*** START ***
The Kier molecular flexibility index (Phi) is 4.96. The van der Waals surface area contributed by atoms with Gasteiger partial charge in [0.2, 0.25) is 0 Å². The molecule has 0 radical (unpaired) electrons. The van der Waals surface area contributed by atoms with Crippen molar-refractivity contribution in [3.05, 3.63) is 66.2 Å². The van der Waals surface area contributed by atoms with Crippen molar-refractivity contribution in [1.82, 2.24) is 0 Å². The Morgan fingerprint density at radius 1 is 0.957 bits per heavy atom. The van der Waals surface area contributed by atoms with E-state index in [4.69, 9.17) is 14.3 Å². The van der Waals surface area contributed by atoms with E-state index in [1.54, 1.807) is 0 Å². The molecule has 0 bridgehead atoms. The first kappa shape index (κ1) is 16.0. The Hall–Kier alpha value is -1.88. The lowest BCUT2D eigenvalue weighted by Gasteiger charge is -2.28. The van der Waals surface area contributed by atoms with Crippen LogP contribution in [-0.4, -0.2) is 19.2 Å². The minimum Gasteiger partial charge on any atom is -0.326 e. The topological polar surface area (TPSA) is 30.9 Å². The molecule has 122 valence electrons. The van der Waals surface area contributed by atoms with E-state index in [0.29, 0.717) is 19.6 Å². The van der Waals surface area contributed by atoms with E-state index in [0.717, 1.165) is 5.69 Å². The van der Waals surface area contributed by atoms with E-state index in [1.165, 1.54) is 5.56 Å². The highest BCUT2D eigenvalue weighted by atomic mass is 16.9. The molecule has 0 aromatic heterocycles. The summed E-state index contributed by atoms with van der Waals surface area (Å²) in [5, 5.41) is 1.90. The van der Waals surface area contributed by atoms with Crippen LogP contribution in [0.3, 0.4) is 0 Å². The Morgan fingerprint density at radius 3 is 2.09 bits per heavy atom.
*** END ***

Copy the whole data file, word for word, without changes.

The Kier molecular flexibility index (Phi) is 4.96. The van der Waals surface area contributed by atoms with Gasteiger partial charge in [0.2, 0.25) is 0 Å². The molecule has 0 radical (unpaired) electrons. The van der Waals surface area contributed by atoms with Crippen molar-refractivity contribution in [3.05, 3.63) is 66.2 Å². The van der Waals surface area contributed by atoms with Crippen molar-refractivity contribution in [1.82, 2.24) is 0 Å². The Morgan fingerprint density at radius 1 is 0.957 bits per heavy atom. The van der Waals surface area contributed by atoms with E-state index in [4.69, 9.17) is 14.3 Å². The van der Waals surface area contributed by atoms with E-state index in [1.54, 1.807) is 0 Å². The molecule has 0 bridgehead atoms. The first kappa shape index (κ1) is 16.0. The Hall–Kier alpha value is -1.88. The lowest BCUT2D eigenvalue weighted by Gasteiger charge is -2.28. The van der Waals surface area contributed by atoms with Crippen LogP contribution in [-0.4, -0.2) is 19.2 Å². The minimum Gasteiger partial charge on any atom is -0.326 e. The topological polar surface area (TPSA) is 30.9 Å². The molecule has 122 valence electrons. The van der Waals surface area contributed by atoms with E-state index in [0.29, 0.717) is 19.6 Å². The van der Waals surface area contributed by atoms with E-state index in [0.717, 1.165) is 5.69 Å². The van der Waals surface area contributed by atoms with E-state index in [1.165, 1.54) is 5.56 Å². The highest BCUT2D eigenvalue weighted by atomic mass is 16.9. The molecule has 0 aromatic heterocycles. The summed E-state index contributed by atoms with van der Waals surface area (Å²) in [5, 5.41) is 1.90. The van der Waals surface area contributed by atoms with Crippen LogP contribution in [0.3, 0.4) is 0 Å². The Morgan fingerprint density at radius 3 is 2.09 bits per heavy atom.